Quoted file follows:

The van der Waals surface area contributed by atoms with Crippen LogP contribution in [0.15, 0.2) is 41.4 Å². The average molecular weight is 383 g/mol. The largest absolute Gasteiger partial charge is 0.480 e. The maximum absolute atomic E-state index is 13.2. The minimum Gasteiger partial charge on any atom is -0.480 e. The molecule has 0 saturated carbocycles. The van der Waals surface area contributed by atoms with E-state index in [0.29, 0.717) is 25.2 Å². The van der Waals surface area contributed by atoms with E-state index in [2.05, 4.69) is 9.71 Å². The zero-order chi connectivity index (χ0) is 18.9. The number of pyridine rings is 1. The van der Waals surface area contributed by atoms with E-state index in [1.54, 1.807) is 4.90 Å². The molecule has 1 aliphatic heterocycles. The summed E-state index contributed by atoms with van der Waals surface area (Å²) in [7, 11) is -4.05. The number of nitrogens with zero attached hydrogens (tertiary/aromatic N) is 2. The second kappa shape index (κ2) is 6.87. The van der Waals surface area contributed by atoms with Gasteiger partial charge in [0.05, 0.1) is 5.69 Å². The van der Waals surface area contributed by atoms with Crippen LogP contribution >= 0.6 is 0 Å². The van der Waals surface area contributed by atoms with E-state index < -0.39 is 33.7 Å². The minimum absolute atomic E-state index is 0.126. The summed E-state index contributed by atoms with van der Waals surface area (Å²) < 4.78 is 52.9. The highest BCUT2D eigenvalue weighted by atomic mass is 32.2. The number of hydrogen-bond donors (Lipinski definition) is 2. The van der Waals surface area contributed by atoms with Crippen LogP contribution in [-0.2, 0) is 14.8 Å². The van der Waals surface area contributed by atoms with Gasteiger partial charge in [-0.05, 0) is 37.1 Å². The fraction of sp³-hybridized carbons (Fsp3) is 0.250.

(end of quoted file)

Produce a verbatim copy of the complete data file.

The van der Waals surface area contributed by atoms with Crippen LogP contribution in [0.15, 0.2) is 41.4 Å². The average molecular weight is 383 g/mol. The largest absolute Gasteiger partial charge is 0.480 e. The maximum absolute atomic E-state index is 13.2. The minimum Gasteiger partial charge on any atom is -0.480 e. The molecule has 0 saturated carbocycles. The van der Waals surface area contributed by atoms with E-state index in [0.29, 0.717) is 25.2 Å². The van der Waals surface area contributed by atoms with E-state index in [2.05, 4.69) is 9.71 Å². The zero-order chi connectivity index (χ0) is 18.9. The number of pyridine rings is 1. The van der Waals surface area contributed by atoms with E-state index in [1.54, 1.807) is 4.90 Å². The molecule has 1 aliphatic heterocycles. The summed E-state index contributed by atoms with van der Waals surface area (Å²) in [7, 11) is -4.05. The number of nitrogens with zero attached hydrogens (tertiary/aromatic N) is 2. The second kappa shape index (κ2) is 6.87. The van der Waals surface area contributed by atoms with Gasteiger partial charge in [0.05, 0.1) is 5.69 Å². The van der Waals surface area contributed by atoms with Crippen LogP contribution >= 0.6 is 0 Å². The van der Waals surface area contributed by atoms with E-state index < -0.39 is 33.7 Å². The minimum absolute atomic E-state index is 0.126. The summed E-state index contributed by atoms with van der Waals surface area (Å²) < 4.78 is 52.9. The highest BCUT2D eigenvalue weighted by atomic mass is 32.2. The number of hydrogen-bond donors (Lipinski definition) is 2. The van der Waals surface area contributed by atoms with Crippen LogP contribution in [-0.2, 0) is 14.8 Å². The van der Waals surface area contributed by atoms with Gasteiger partial charge in [-0.05, 0) is 37.1 Å². The fraction of sp³-hybridized carbons (Fsp3) is 0.250.